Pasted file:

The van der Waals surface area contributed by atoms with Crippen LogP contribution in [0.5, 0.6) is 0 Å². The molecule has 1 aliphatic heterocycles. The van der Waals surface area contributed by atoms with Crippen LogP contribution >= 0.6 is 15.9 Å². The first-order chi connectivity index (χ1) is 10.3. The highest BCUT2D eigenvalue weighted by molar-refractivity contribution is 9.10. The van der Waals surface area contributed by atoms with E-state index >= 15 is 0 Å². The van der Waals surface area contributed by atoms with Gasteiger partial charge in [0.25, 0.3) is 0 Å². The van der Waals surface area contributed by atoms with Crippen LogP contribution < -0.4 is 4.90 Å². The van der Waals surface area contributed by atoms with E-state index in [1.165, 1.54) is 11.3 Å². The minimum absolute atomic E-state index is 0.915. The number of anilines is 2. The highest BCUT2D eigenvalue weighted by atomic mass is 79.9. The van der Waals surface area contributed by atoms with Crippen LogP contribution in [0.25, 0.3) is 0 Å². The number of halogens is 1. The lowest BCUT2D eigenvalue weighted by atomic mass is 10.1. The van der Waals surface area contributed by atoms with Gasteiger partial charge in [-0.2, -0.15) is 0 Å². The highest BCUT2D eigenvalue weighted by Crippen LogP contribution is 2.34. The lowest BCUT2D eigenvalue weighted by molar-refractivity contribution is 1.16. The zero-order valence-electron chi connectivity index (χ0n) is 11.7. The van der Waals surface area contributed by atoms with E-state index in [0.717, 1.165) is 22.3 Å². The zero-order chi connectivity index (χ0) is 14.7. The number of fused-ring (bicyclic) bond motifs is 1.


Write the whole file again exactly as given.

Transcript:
The van der Waals surface area contributed by atoms with Crippen LogP contribution in [0.5, 0.6) is 0 Å². The molecule has 1 aliphatic heterocycles. The van der Waals surface area contributed by atoms with Crippen LogP contribution >= 0.6 is 15.9 Å². The first-order chi connectivity index (χ1) is 10.3. The highest BCUT2D eigenvalue weighted by molar-refractivity contribution is 9.10. The van der Waals surface area contributed by atoms with E-state index >= 15 is 0 Å². The van der Waals surface area contributed by atoms with Gasteiger partial charge in [0.25, 0.3) is 0 Å². The van der Waals surface area contributed by atoms with Crippen LogP contribution < -0.4 is 4.90 Å². The van der Waals surface area contributed by atoms with E-state index in [1.165, 1.54) is 11.3 Å². The minimum absolute atomic E-state index is 0.915. The number of anilines is 2. The highest BCUT2D eigenvalue weighted by atomic mass is 79.9. The van der Waals surface area contributed by atoms with Crippen LogP contribution in [0.25, 0.3) is 0 Å². The number of halogens is 1. The lowest BCUT2D eigenvalue weighted by atomic mass is 10.1. The van der Waals surface area contributed by atoms with Gasteiger partial charge in [-0.2, -0.15) is 0 Å². The highest BCUT2D eigenvalue weighted by Crippen LogP contribution is 2.34. The lowest BCUT2D eigenvalue weighted by molar-refractivity contribution is 1.16. The zero-order valence-electron chi connectivity index (χ0n) is 11.7. The van der Waals surface area contributed by atoms with E-state index in [0.717, 1.165) is 22.3 Å². The zero-order chi connectivity index (χ0) is 14.7. The number of fused-ring (bicyclic) bond motifs is 1.